More Positive News for Ethanol Production

Cleaner, lower-cost and renewable fuel continues to make advances in energy. J.T. Smith

Published on: Jul 1, 2005

The American Farm Bureau Federation and the Environmental Protection Agency haven’t always agreed on every issue. But the AFBF is applauding EPA for standing behind scientific facts in denying three state requests to not use oxygenated fuels for reducing smog.

AFBF says the ruling is good for all Americans—including farmers and ranchers.

"These use of ethanol, an oxygenated fuel, is scientifically proven cleaner burning, that can help communities achieve the Clean Air Act standards by reducing ozone or smog pollution," says AFBF President Bob Stallman.

Stallman is a Columbus, Texas rice producer and cattle raiser.

The Clean Air Act requires regions of severe non-attainment for ozone pollution to use reformulated gasoline. But California, Connecticut and New York had requested waivers from EPA not to use reformulated gasoline or oxygenated fuels in their non-attainment areas. The three states claimed oxygenated fuels would add to ozone pollution, not reduce it. EPA denied the waivers because the states could not offer credible scientific evidence for their argument.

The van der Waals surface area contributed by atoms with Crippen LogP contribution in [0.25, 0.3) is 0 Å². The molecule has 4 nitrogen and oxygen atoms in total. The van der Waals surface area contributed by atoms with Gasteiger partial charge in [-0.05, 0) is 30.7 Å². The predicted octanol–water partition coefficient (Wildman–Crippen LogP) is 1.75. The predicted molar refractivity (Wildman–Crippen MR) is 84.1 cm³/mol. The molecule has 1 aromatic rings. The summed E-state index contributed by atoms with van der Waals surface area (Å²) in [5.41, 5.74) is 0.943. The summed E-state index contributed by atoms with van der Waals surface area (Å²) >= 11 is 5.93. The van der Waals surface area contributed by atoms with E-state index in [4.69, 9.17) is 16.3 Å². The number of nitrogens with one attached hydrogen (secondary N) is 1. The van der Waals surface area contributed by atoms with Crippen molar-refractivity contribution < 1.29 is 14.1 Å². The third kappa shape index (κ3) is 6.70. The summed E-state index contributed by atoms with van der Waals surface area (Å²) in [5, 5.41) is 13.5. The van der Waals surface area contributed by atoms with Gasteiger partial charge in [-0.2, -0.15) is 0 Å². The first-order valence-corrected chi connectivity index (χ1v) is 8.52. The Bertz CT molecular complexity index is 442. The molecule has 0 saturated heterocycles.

"Ethanol burns cleaner, is lower cost and contains a renewable fuels component. These are all good for the American consumer," Stallman says. "Additionally, ethanol reduces U.S. dependence on foreign oil, while helping farmers earn income by growing crops used in ethanol production."

Meanwhile, in addition to ethanol progress in Texas, major strides for ethanol production are in motion in New Mexico. The Abengoa Bioenergy ethanol plant in Portales, New Mexico, is slated to have its ribbon cutting ceremony August 2. U.S. Sen. Pete Domenici (R-NM), chairman, Senate Energy & Natural Resources Committee, is expected to take part. He was key in securing an 8-billion gallon Renewable Fuels Standard (RFS) in the Senate’s energy bill. RFS is expected to expand ethanol production farther into the U.S. Sorghum Belt, stretching from South Texas to South Dakota, and from the Rockies to Mississippi. The Abengoa plant will use grain sorghum as its sole starch source. Grain sorghum is a competitively priced grain yielding the same ethanol as a bushel of corn.

Read much more about the advances in the Southwest for ethanol production in the current July issue of The Farmer-Stockman in the articles "Texans develop their own OPEC for ethanol" and "Ethanol plants will boost the production of grain sorghum"—with both stories on page 7.